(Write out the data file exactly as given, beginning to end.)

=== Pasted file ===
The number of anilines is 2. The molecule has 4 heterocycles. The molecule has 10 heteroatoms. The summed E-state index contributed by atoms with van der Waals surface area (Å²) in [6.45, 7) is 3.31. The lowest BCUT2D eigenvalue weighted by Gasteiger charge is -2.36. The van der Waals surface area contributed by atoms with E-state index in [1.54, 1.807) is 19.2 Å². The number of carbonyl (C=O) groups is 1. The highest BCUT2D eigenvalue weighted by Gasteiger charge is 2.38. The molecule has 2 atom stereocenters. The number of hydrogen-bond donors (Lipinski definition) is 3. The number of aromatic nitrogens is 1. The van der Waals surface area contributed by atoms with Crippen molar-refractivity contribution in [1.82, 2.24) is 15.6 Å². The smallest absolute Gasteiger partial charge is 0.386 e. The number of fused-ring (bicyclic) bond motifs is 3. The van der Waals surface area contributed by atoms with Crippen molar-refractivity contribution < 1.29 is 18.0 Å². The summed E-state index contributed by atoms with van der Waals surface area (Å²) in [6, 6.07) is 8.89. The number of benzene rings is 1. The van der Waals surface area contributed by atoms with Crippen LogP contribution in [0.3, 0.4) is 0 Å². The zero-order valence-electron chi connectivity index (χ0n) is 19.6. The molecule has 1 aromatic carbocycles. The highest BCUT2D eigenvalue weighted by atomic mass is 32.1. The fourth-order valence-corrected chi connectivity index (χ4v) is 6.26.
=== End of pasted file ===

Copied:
The number of anilines is 2. The molecule has 4 heterocycles. The molecule has 10 heteroatoms. The summed E-state index contributed by atoms with van der Waals surface area (Å²) in [6.45, 7) is 3.31. The lowest BCUT2D eigenvalue weighted by Gasteiger charge is -2.36. The van der Waals surface area contributed by atoms with E-state index in [1.54, 1.807) is 19.2 Å². The number of carbonyl (C=O) groups is 1. The highest BCUT2D eigenvalue weighted by Gasteiger charge is 2.38. The molecule has 2 atom stereocenters. The number of hydrogen-bond donors (Lipinski definition) is 3. The number of aromatic nitrogens is 1. The van der Waals surface area contributed by atoms with Crippen molar-refractivity contribution in [1.82, 2.24) is 15.6 Å². The smallest absolute Gasteiger partial charge is 0.386 e. The number of fused-ring (bicyclic) bond motifs is 3. The van der Waals surface area contributed by atoms with Crippen molar-refractivity contribution < 1.29 is 18.0 Å². The summed E-state index contributed by atoms with van der Waals surface area (Å²) in [6, 6.07) is 8.89. The number of benzene rings is 1. The van der Waals surface area contributed by atoms with Crippen LogP contribution in [0.3, 0.4) is 0 Å². The zero-order valence-electron chi connectivity index (χ0n) is 19.6. The molecule has 1 aromatic carbocycles. The highest BCUT2D eigenvalue weighted by atomic mass is 32.1. The fourth-order valence-corrected chi connectivity index (χ4v) is 6.26.